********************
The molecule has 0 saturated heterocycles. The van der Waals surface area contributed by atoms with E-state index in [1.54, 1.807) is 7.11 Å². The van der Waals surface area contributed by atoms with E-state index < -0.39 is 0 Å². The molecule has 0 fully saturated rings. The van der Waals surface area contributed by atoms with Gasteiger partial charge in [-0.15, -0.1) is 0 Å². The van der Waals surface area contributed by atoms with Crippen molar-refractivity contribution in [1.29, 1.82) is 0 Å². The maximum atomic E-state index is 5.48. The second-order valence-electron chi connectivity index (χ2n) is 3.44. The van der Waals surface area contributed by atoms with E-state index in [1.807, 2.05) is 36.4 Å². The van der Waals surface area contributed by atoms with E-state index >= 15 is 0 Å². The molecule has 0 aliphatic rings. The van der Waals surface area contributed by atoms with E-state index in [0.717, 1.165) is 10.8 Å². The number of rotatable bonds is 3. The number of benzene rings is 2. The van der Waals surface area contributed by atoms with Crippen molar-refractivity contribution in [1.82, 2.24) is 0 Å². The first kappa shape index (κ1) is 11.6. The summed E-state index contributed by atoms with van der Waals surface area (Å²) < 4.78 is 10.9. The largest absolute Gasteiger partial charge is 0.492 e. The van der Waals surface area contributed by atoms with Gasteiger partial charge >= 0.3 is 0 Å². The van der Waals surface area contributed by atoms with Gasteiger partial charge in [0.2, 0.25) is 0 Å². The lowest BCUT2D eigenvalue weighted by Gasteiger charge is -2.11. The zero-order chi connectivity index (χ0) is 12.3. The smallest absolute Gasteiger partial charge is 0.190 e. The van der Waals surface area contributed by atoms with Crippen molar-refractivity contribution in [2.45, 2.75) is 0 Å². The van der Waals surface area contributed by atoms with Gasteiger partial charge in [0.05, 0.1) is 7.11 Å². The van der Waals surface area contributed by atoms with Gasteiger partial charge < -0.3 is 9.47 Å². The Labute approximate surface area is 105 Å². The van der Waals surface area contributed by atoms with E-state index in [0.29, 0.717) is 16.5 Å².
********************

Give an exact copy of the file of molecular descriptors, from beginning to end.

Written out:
The molecule has 0 saturated heterocycles. The van der Waals surface area contributed by atoms with E-state index in [1.54, 1.807) is 7.11 Å². The van der Waals surface area contributed by atoms with E-state index < -0.39 is 0 Å². The molecule has 0 fully saturated rings. The van der Waals surface area contributed by atoms with Gasteiger partial charge in [-0.15, -0.1) is 0 Å². The van der Waals surface area contributed by atoms with Crippen molar-refractivity contribution in [1.29, 1.82) is 0 Å². The maximum atomic E-state index is 5.48. The second-order valence-electron chi connectivity index (χ2n) is 3.44. The van der Waals surface area contributed by atoms with E-state index in [1.807, 2.05) is 36.4 Å². The van der Waals surface area contributed by atoms with E-state index >= 15 is 0 Å². The molecule has 0 aliphatic rings. The van der Waals surface area contributed by atoms with E-state index in [0.717, 1.165) is 10.8 Å². The number of rotatable bonds is 3. The number of benzene rings is 2. The van der Waals surface area contributed by atoms with Crippen molar-refractivity contribution in [1.82, 2.24) is 0 Å². The first kappa shape index (κ1) is 11.6. The summed E-state index contributed by atoms with van der Waals surface area (Å²) < 4.78 is 10.9. The largest absolute Gasteiger partial charge is 0.492 e. The van der Waals surface area contributed by atoms with Gasteiger partial charge >= 0.3 is 0 Å². The van der Waals surface area contributed by atoms with Gasteiger partial charge in [0.2, 0.25) is 0 Å². The lowest BCUT2D eigenvalue weighted by Gasteiger charge is -2.11. The zero-order chi connectivity index (χ0) is 12.3. The smallest absolute Gasteiger partial charge is 0.190 e. The van der Waals surface area contributed by atoms with Crippen molar-refractivity contribution in [2.45, 2.75) is 0 Å². The van der Waals surface area contributed by atoms with Gasteiger partial charge in [0.05, 0.1) is 7.11 Å². The van der Waals surface area contributed by atoms with Gasteiger partial charge < -0.3 is 9.47 Å². The Labute approximate surface area is 105 Å². The van der Waals surface area contributed by atoms with E-state index in [0.29, 0.717) is 16.5 Å².